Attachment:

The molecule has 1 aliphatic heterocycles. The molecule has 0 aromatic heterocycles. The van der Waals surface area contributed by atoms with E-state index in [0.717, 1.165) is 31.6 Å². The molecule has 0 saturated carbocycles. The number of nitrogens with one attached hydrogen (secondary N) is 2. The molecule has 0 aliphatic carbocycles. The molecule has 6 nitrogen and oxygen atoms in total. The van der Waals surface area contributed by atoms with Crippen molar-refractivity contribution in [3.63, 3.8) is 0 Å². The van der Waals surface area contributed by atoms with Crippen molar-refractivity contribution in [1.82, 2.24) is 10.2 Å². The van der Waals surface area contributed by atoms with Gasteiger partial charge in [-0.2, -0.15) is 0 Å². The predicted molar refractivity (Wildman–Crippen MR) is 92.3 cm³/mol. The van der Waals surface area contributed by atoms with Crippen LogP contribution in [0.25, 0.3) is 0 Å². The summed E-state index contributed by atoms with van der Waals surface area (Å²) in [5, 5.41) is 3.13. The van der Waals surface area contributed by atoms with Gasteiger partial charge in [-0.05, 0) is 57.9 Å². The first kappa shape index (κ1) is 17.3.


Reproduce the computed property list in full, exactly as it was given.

The molecule has 1 aliphatic heterocycles. The molecule has 0 aromatic heterocycles. The van der Waals surface area contributed by atoms with E-state index in [0.717, 1.165) is 31.6 Å². The molecule has 0 saturated carbocycles. The number of nitrogens with one attached hydrogen (secondary N) is 2. The molecule has 0 aliphatic carbocycles. The molecule has 6 nitrogen and oxygen atoms in total. The van der Waals surface area contributed by atoms with Crippen molar-refractivity contribution in [3.63, 3.8) is 0 Å². The van der Waals surface area contributed by atoms with Crippen molar-refractivity contribution in [1.82, 2.24) is 10.2 Å². The van der Waals surface area contributed by atoms with Gasteiger partial charge in [-0.2, -0.15) is 0 Å². The predicted molar refractivity (Wildman–Crippen MR) is 92.3 cm³/mol. The van der Waals surface area contributed by atoms with Crippen LogP contribution in [0.25, 0.3) is 0 Å². The summed E-state index contributed by atoms with van der Waals surface area (Å²) in [5, 5.41) is 3.13. The van der Waals surface area contributed by atoms with Gasteiger partial charge in [-0.05, 0) is 57.9 Å². The first kappa shape index (κ1) is 17.3.